A rogue otter mascot in a Japanese city has caused controversy due to its anarchic behaviour and dangerous stunts.

Susaki, a city in southern Japan with 22,000 residents, assigned the role of honorary tourism ambassador to a real-life otter with a large social media following last year.

It was all going well, until a mascot based on the otter, produced by an entertainment company in Tokyo, began causing havoc around the town.

Known as Chiitan - which also happens to be the name of the real otter - the mascot has been filmed carrying out a number of mildly inappropriate activities. Online posts show it swinging a power tool around its head, pole-dancing and tipping over a car.

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In one darker example, titled "Chiitan going to visit your house", the mascot is seen removing a baseball bat from a locker, before tucking the bat into its costume and walking off camera.

To add to this complex situation, the city already had a mascot called Shinjokun, based on an extinct species of river otter, who wears "a bowl of local noodles" as a hat.

So that adds up to three separate otters representing Susaki, which caused confusion among residents.

Chiitan's antics have brought fame to the city of Susaki on social media, but they have also resulted in a barrage of complaints.

"We are not happy," Takashi Moritoki, a spokesman for the city, told the South China Morning Post. "We have had more than 100 complaints for lots of reasons. People say the character is not doing anything to promote the city so it should not be a tourism ambassador. And they say that some of the things it does in the videos are dangerous."

In the wake of Chiitan's rambunctious behaviour, the city also decided not to renew the tourism ambassador contract of the real otter – who confusingly is also named Chiitan.

Chiitan, right, with her better-behaved counterpart Shinjokun. Photo / Twitter, Mondo Mascots
Chiitan, right, with her better-behaved counterpart Shinjokun. Photo / Twitter, Mondo Mascots

Many areas of Japan have official mascots, known as "yura-chara", and the trend for the cute characters is growing.

In a 2016 Kanagawa University study, sociologist Jillian Rae Suter studied the growth of mascots – with the number of entrants in the country's "Yura-Chara Grand Prix" rising from 348 in 2011 to 1727 in 2015.

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Kumamon, a rosy-cheeked brown bear who represents the Kumamoto Prefecture is the most famous of all the yura-chan mascots.

He was created in 2010, as part of a campaign to draw tourists to the region after the Kyushu Shinkansen line opened and has since become internationally popular.

Kumamon even has his own office, where visitors can drop by to hang out with the loveable bear and learn more about Kumamoto's tourism and local products.

Kumamon, the mascot for Kumamoto Prefecture, puts in the hours in his own office. Photo / Twitter, 55_kumamon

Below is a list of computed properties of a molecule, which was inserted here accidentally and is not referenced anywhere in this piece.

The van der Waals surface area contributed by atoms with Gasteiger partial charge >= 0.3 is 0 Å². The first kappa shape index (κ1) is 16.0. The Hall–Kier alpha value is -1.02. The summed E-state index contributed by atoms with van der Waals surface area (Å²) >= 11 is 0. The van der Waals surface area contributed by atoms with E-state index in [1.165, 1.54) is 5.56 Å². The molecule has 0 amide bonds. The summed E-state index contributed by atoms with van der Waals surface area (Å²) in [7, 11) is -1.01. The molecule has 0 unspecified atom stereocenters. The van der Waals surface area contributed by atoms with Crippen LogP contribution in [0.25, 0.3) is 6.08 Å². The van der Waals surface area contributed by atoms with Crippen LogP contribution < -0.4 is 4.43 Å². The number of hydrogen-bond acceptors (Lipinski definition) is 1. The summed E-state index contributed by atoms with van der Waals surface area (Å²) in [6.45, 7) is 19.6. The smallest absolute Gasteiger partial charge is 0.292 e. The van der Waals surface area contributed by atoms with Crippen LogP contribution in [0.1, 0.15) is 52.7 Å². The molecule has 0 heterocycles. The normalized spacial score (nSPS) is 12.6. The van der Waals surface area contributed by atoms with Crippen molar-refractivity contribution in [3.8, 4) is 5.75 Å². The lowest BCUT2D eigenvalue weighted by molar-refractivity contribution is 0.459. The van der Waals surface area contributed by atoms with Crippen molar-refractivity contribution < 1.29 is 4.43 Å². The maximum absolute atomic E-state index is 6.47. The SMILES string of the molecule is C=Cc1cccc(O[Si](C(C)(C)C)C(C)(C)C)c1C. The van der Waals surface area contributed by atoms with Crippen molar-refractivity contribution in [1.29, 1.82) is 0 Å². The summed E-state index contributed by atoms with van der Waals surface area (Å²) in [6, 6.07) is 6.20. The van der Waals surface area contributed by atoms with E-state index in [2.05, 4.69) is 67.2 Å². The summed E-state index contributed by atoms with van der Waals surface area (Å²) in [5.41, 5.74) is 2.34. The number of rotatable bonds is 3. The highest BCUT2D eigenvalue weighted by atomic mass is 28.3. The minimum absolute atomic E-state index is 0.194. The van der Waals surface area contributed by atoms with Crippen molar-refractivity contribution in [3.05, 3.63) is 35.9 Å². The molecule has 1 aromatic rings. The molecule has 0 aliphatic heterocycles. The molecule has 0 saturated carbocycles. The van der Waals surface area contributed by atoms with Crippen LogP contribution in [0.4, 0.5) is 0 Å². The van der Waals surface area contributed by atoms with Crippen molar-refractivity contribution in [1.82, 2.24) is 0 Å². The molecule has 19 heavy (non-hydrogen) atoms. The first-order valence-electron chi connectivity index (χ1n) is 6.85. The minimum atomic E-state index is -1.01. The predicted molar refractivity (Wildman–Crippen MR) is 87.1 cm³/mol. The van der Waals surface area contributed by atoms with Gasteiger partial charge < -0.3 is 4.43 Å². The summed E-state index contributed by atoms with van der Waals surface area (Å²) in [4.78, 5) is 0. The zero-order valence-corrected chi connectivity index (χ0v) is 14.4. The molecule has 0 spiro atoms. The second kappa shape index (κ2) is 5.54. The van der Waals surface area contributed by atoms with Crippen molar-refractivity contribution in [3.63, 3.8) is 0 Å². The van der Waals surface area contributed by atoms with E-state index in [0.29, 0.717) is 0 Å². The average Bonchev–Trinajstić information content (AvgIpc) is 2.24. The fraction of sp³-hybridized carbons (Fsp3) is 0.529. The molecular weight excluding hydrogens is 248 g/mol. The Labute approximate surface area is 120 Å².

Kumamon, the mascot for Kumamoto Prefecture, puts in the hours in his own office. Photo / Twitter, 55_kumamon

However, among Japan's flock of official animal mascots more and more unsanctioned characters are appearing.

Chris Carlier, a Tokyo-based British writer who runs the website and Twitter feed Mondo Mascots, told the New York Times the Chiitan saga showed how the world of mascots was evolving "in fun and unpredictable ways".

"It shows the contrast between government-approved city mascots like Shinjokun, who are expected to behave themselves, and independent characters like Chiitan, who can be as anarchic and outrageous as they want," he said.

Following the controversy, Charando, the company that owns Chiitan, has apologised for the problems it has caused for Susaki.

However, the saga might not be over yet - Takashi Moritoki told the Times the city was consulting with a lawyer over concerns Charando may be earning money from the character's viral popularity.

An spokesman for the company denied the claims and said it had received no compensation for Chiitan's antics.

Japan's menagerie of feral mascots

Marimokkori is a well-endowed algae whose name means
Marimokkori is a well-endowed algae whose name means "bulge". Photo / Supplied

Hokkaido - Marimokkori

The northern Japanese Island of Hokkaido is known for beautiful snowy landscapes, and now an extremely awkward mascot. Marimokkori is a well-endowed green algae animal, whose name which sounds like the Japanese word for "bulge" has become a euphemism for "erection". Though the indecent cartoon character is known to some as "the island's shame", he's been a hit with tourists and those with a childish sense of humour.

Iwate is represented by five brother bowls. Photo / Supplied
Iwate is represented by five brother bowls. Photo / Supplied

Iwate - Wanko Kyodai

The bowl of soba noodles represents one of the most popular noodle dishes in the Morioka region. This happy-looking, black anthropomorphic bowl is one of five brothers or 'Wanko Kyodai' - each with differing characters and carrying different foods. Another one of which is Tofuchi, who is fittingly described as "friendly, but firm" and carries round a slab of tofu in his head.

Melon Kuma: The melon-bear mascot of nightmares.
Melon Kuma: The melon-bear mascot of nightmares.

Melon Kuma - Yubari

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Reruhi-san apepars in Harajuku in his snow topped skisuit. Photo / Guilhem Vellut, Flickr
Reruhi-san apepars in Harajuku in his snow topped skisuit. Photo / Guilhem Vellut, Flickr

Reruhi-san - Japan's ski mascot

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